Following my keynote, Eva and Pim from Fashion For Good took to the stage to talk about what the innovation landscape looks like. “We are seeing solutions that focus on reducing the amount of waste. What we are seeing is 3D printing being one of the technologies reducing the amount of waste. The consumer needs to serve differently”, said Pim. Eva added, “We don’t just want to make fashion less bad, we want to make a change by encouraging collaborations, and truly disruptive circulation.” The duo was followed by Amanda Cosco, the founder of Electric Runway. She presented a peek into the world of fashion tech to a captivated audience. Titled ‘Fashioning the Future with Technology’, Amanda gave a quick run through on how fashion and technology have come together, the innovations that have taken place in the last few years, where the merger presently stands and where it is most likely headed.
Rounding up the keynotes for the day was session four. It explored the mass customisation, on-demand manufacturing and how the new age of fashion is a blend of engineering and aesthetics. On first was Michael T Fralix, CEO of [TC]2. He gave a keynote via video link, all the way from North Carolina. Another presentation given via video link was Richard Oliver from the Unseen. Talking from London, the CEO of the material innovation company talked about the collaborations that they have worked on and why he believes that technology should be Magick (he explained that the k is in reference to Aleister Crowley). Centering on storytelling, Richard held the audience’s attention with detailed information on how their creative business goes hand in hand with the science side. “We didn’t want to be fashion for fashion tech,” explained Richard. Last but not least was Danit Peleg. She presented her keynote also via video from New York City. She talked about how 3D printing played a role in her collection and how technology is critical for the future of fashion. Humble and knowledgeable, Danit proved that she is the go-to expert when it comes to 3D printing and everything in between.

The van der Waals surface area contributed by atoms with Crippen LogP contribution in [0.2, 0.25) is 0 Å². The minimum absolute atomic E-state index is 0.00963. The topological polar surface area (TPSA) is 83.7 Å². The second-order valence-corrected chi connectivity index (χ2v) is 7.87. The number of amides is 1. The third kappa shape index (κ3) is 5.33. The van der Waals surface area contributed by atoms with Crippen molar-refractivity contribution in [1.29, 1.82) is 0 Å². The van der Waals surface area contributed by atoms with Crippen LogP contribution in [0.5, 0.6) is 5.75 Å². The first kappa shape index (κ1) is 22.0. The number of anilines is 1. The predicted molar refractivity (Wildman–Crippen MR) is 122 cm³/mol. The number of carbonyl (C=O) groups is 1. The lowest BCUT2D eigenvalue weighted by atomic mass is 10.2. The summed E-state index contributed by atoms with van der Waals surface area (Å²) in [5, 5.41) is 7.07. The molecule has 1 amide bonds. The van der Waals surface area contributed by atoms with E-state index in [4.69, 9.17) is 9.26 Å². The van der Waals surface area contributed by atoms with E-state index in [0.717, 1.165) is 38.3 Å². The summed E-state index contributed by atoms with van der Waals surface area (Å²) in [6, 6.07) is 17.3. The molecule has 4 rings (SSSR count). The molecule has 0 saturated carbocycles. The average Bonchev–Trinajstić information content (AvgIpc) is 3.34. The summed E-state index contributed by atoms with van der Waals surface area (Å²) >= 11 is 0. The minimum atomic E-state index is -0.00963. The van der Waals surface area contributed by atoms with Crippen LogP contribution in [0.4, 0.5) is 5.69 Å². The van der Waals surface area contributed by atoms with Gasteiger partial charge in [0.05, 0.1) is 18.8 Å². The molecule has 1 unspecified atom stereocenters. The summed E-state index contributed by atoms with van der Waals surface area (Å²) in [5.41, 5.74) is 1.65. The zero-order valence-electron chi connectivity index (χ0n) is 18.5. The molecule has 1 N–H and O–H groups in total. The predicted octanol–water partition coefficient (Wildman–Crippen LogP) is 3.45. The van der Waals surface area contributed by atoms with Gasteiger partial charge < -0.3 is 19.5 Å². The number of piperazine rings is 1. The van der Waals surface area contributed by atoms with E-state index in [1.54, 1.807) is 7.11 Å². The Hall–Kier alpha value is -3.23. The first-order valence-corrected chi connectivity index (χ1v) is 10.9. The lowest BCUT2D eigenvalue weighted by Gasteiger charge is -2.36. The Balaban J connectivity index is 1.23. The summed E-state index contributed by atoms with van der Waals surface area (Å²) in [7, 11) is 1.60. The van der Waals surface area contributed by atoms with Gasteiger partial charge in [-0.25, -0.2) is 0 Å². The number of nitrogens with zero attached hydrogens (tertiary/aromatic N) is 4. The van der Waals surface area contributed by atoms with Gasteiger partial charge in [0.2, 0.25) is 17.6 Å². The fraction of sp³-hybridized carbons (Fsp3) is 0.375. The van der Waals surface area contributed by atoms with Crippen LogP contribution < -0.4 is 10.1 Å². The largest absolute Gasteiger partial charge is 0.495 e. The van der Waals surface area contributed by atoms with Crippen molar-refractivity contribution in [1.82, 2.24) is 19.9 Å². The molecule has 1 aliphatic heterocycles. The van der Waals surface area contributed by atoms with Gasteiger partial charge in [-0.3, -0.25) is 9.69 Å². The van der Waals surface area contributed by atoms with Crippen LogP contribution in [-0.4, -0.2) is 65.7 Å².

“We need support from the Government to make this happen again. If you support me, I am ready to take the challenge again.”
The closing session was made up of a panel of special guests that included the ambassador of the Netherlands Ms Leoni Cuelenaere, Mr Nojibur Rahman, Principal Secretary to the Prime Minister of the Peoples Republic of Bangladesh and chief guest Tofail Ahmed, the honourable minister of the ministry of commerce of the Peoples Republic of Bangladesh. There was a lot of thoughts shared on Bangladesh entering the fashion tech space. The one that stood out for me was said by ambassador embassy of the Netherlands, Leoni, “New technologies have already drastically changed the way we operate. The evolving world of fashion technology should not be involved. Fashion might be fleeting, but technology isn’t.”
Last up was the man who made the event happen. Eight months in the works, Mr Mostafiz Uddin never gave up on his dream of making sure that Bangladesh joined the global conversation about next-generation technology currently shaping many industries. Emotional at times, he told the story of how hard it was to get people to believe in the event he was trying to put together. He admitted that he and his team had to work extra hard to sell their vision. “For us to do this for the second time might not happen. We need support from the Government to make this happen again. If you are willing to support me, I am ready to take on the challenge again.” After thanking everyone who helped breath life into the Bangladesh Fashionology Summit, he left the stage to a roar of applause.